On Saturday I met my dear friend, Cait, for a couple of hours, to catch up and share an art experience on my short trek to New York. Fortunately, I asked her to choose the venue, so in the cold wind I walked unknowingly toward amazement. Chilled by our early morning walk, we found a cozy Cuban restaurant to stop in for cocoa and coffee. Tucked in among the several murals of tropical Cuba, and with a view from the bar of the yucca, plantains and yellow rice being prepared, the conversation flowed. Once in a while, when hanging out with someone, I will realize how happy I am, and how much fun I’m having. Hanging out with Cait is like that. I could have sat in that steamy place enjoying her for hours. But we pressed on to Gagosian.
I had just seen a large Kiefer canvas the day before at the Met, and many times before in various art publications, but until I saw the Gagosian exhibition I didn’t understand the full range of his work. The scale was overwhelming. The canvases were about 12 feet tall, and 20 feet, or so, wide. They were stark landscapes, but served , also, as environments. They were colder than the November wind outside, covered as they were in snow . The work evoked the Halocaust in a hundred compelling ways, not the least of which was its sensitive command of mood.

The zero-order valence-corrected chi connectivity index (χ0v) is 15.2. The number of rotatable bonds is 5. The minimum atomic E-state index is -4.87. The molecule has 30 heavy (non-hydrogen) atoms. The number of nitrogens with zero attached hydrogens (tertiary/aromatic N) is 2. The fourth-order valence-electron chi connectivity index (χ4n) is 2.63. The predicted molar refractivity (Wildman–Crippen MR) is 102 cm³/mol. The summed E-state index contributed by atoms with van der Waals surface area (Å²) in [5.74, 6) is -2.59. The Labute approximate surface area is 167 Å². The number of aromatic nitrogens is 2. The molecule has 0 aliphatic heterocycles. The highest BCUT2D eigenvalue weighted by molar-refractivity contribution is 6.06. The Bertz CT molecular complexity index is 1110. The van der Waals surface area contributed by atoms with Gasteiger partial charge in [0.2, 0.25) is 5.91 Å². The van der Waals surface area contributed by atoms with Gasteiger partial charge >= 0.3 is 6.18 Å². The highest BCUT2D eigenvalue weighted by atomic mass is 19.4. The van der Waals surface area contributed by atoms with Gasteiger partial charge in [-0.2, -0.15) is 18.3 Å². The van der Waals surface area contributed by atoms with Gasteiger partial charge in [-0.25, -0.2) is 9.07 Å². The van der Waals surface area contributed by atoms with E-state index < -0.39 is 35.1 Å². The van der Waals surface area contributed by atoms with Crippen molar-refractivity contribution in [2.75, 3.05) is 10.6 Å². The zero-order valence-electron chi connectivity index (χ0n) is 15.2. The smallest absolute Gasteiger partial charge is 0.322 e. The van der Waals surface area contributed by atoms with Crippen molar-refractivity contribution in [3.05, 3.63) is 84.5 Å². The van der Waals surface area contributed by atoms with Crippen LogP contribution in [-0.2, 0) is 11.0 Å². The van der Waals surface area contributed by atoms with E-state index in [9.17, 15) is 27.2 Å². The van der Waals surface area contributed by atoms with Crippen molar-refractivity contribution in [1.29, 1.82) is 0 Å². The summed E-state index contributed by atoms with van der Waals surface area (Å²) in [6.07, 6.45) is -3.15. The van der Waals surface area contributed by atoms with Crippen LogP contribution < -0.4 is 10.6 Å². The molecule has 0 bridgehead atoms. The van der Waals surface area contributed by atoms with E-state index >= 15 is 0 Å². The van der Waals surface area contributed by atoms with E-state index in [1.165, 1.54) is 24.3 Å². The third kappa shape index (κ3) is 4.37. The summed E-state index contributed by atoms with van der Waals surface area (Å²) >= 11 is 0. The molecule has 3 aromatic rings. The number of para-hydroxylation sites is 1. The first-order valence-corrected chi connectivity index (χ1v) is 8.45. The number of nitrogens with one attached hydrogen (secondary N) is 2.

The palette of the entire room was restrained– white, dulled metals, browns. One painting was so fiercely textured that it represented the Alps with uncanny accuracy. It was, in fact, more a sculpture made of paint and canvas than a painting. Huge vitrines filled the gallery center, made of patinated steel and glass, as tall as the paintings. They enclosed assemblages and constructions on several threads of the theme. In a few, clothing functioned as metaphor for humankind. One held a stiffened evening gown, white, with a hundred large shards of glass piercing the skirt. We laughed ruefully to think that most women wear that ballgown at least once in their lives.
Some of the vitrines evoked warfare, like one with forms reminiscent of submarines, suspended by long wires at various depths. Many referenced nature in a charred, dried or deadened state. The installation cast a spell by virtue of its arrangement and the density and variety of the images. I was in a space, far back in time, when it was cold and devastation was all around me. Only the vestiges of humanity remained. It was silent, frozen, brittle, and echoing. It was attenuated and delicate, towering and haunted, like a dreamscape that had been once long ago been reality.